Before leaving the house, Ruth made sure her twin sons were asleep and ensured the housekeeper and cook, Madame Noaire, knew what to do. She looked about and wondered which way would be the best way to go. Madame Noaire’s husband, Maurice, was already out looking for Jessie. She hadn’t asked him to help and had no idea where he was looking, but she had no choice but to go and look herself. Sitting and waiting was not something she could do.

Ruth Fordham walked down the cinder patch from the front door, turned toward the lake, and tried to retrace her steps.


Jessie woke up, slowly opening her eyes to let in the watery light of a misty Ardennes late evening and screamed. She was looking directly into a skull. She had seen skulls before, in a pirate themed picture book, but this was something else, something real.

Jessie pushed herself backwards, away from the grinning skull, and realised she was surrounded by at least three gravestones. Gravestones meant more skulls; more dead people and a place where Jessie didn’t want to spend any time. She screamed and then screamed again when a large hand pressed down onto her shoulder.


“I cannot thank you enough,” Ruth Fordham said as Maurice Noaire handed over a limp, but alive, Jessie to her tender care. “Where was she?”

“Near the burial site of the original owners. The couple who created this paradise, along with their little boy, all died from an outbreak of plague. They were buried close to the lake. Sometime later, many years later, headstones were added.”

Ruth took Jessie and placed her on the sofa in what was to become her husband’s office.

“How are you feeling, Jessie?”

Jessie looked up at her mother through half-closed eyes. “I’m cold, tired, and hungry. More hungry than cold and tired.”

“What would you like to eat?”

“I have chicken soup with lentils and beans in the kitchen. Would you like a large bowl, with fresh bread and butter?” Madame Noaire asked.

Jessie, a big fan of Madame Noaire’s cooking, nodded her head, giving the cook a look of desperation.

“Very well,” Madame Noaire said, turning to leave.

“And ice-cream.”

Madame Noaire looked over her shoulder and winked at Jessie.

After the Noaire’s had left, Ruth cradled her daughter’s head and looked at the wound at the rear, close to where her ponytail started.

“Looks sore,” she said.

“It is,” Jessie said.

“Well, there’s a bump forming but no skin breakage. You’ll make a good recovery.”

“I like it here,” Jessie said in a matter-of-fact way, sitting up, ready to receive a large bowl of soup.

“We still need to teach you to swim. You’re not getting out of that,” Ruth said.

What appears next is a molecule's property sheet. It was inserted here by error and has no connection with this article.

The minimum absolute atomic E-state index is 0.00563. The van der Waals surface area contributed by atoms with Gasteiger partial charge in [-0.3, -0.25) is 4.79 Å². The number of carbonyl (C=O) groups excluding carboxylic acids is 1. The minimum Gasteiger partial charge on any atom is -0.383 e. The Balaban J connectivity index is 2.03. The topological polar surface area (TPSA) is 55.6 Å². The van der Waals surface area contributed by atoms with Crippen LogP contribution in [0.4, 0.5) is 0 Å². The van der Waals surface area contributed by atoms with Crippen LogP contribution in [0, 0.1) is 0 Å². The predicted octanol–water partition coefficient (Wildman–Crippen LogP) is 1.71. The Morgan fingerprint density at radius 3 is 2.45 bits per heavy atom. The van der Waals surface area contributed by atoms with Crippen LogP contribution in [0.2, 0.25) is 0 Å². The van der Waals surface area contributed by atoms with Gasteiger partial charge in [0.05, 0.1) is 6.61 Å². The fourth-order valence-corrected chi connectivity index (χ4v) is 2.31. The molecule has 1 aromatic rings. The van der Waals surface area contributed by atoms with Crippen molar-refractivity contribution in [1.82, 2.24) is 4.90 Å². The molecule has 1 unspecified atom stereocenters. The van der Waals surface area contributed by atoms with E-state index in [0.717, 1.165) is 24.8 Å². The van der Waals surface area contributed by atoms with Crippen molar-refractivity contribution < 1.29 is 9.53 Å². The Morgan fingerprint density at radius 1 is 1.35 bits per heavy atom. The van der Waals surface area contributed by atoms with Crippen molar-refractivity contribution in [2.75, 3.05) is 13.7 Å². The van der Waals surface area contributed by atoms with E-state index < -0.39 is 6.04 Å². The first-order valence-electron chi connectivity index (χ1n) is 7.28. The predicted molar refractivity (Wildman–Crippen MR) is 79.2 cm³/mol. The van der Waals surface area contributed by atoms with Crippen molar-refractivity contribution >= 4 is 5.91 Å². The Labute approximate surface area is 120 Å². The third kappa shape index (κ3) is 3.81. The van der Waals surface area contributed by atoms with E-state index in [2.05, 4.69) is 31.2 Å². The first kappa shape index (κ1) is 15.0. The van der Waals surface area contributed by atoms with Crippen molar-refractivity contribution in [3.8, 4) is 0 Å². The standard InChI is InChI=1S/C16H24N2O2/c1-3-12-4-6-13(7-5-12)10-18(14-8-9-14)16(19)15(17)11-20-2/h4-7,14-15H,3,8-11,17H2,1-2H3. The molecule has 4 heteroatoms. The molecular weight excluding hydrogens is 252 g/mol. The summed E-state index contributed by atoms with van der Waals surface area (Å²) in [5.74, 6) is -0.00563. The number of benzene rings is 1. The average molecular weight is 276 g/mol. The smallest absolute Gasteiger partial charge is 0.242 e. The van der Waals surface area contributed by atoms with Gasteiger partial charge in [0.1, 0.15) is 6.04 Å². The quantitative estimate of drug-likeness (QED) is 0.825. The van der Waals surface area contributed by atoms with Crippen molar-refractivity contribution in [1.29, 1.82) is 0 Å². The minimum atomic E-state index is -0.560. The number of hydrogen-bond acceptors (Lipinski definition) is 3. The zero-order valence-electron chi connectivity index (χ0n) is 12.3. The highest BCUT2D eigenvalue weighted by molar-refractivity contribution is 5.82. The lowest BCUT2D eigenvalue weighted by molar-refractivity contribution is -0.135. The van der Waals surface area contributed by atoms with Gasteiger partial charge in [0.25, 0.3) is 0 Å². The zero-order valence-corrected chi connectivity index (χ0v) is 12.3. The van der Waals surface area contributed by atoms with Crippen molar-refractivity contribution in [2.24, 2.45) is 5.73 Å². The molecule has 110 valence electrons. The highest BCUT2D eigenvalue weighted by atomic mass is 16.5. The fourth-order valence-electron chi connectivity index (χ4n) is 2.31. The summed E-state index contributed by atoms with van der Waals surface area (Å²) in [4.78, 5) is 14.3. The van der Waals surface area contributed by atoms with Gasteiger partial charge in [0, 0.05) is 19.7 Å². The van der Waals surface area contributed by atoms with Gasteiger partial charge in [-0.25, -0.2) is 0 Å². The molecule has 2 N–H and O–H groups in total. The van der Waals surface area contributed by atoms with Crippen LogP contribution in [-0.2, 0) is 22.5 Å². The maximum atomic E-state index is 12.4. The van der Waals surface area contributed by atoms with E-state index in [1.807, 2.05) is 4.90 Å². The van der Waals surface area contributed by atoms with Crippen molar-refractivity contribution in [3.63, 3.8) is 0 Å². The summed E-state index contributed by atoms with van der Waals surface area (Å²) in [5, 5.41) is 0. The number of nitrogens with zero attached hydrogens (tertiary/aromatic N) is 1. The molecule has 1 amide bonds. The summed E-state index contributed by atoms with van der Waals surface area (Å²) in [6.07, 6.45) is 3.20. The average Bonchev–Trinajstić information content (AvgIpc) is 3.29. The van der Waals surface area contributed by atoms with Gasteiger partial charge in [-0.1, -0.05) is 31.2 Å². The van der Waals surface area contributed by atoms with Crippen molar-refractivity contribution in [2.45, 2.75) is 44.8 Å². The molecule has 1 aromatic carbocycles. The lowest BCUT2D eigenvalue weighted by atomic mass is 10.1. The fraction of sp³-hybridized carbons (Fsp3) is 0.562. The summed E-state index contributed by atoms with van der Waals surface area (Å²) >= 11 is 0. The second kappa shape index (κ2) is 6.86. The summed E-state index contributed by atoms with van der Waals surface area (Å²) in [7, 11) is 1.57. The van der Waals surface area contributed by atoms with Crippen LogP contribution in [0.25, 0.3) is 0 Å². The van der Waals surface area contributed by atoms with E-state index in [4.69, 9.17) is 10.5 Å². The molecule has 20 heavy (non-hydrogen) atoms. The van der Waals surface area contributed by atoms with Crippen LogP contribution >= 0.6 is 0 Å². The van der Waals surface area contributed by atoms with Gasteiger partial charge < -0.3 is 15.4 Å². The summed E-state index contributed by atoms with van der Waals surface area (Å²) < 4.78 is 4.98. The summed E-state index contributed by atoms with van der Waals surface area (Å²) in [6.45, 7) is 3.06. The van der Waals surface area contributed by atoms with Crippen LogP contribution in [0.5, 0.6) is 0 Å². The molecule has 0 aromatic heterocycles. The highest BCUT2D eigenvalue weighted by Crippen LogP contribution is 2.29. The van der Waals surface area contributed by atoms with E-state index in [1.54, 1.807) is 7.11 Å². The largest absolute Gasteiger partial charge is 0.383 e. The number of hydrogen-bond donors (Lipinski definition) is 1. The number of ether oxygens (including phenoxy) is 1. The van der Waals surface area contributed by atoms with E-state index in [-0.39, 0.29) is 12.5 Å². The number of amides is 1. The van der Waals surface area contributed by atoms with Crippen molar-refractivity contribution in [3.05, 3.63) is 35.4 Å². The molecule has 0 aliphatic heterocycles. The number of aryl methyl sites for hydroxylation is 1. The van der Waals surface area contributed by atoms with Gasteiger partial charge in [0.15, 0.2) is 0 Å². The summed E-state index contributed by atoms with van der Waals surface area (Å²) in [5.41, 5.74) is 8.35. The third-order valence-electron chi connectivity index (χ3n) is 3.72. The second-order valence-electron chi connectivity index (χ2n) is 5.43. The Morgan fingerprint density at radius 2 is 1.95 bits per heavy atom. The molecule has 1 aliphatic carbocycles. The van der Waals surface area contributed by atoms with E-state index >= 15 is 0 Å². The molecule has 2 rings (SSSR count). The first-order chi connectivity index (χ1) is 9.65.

“I know. I was being silly, running away. And I got frightened by the skull. Who was it?”

“Maurice said it must have been one of the original owners. Maybe a wild dog or cat dug it up. They had been dead a long time.”

“How long?”

“Hundreds of years, Jessie. In the 1600s I think.”

Jessie was not certain when the 1600s where, but it certainly sounded a long time ago.

The door opened and Madame Noaire walked in with a large tray holding two bowls of soup, a plate of freshly cut bread, a plate of biscuits and two small bowls of ice-cream.

“That looks delicious,” Ruth said.

Jessie said nothing, but picked up one bowl of soup, a piece of bread and dipped one in the other, pausing to take a big bite, and winked a thank you to Madame Noaire.

Madame Noaire smiled and winked back.

The door closed and Ruth and Jessie were left alone.

“You must promise me you will never run away again, no matter how bad the situation is. You must stand up, do what needs to be done and do not run away from whatever it is you fear.

Jessie dipped her bread in the soup again and took a large bite. “I wump, mummer. Pumis.”

“And another thing.”

Jessie stopped eating.

“Don’t talk with your mouthful. It’s rude. Now move over, my turn to eat before it all disappears.”

Chapter Two

A Death in the Mist

Ledbury, England May 1926

He cut the engine to his Riley Brooklands and coasted to a quiet stop. It was three in the morning in a misty, fog-bound village square in the Gloucestershire market town of Ledbury. His car creaked as the man got out and closed the door as quietly as possible.

Quietly! That’s a laugh.

He pulled up the collar to his black gabardine mac and pulled his black fedora down low on his head. The black theme was completed with black trousers and shoes. He wiped a finger and thumb across his black moustache, looking at the mist crawling between the wooden beams of the centuries old Market House. It was bitterly cold, and he hated being cold. His normal environment was somewhere, anywhere, where the sun shone and winters were not so inclement as here in England. Somewhere warm, exotic, inviting and with plenty of watering holes were high on his wish list. But England in the 1920s had no such inviting places, and he was loath to even be in the country, despite having been born only a few miles down the road from his current location.

“Have you brought the money?”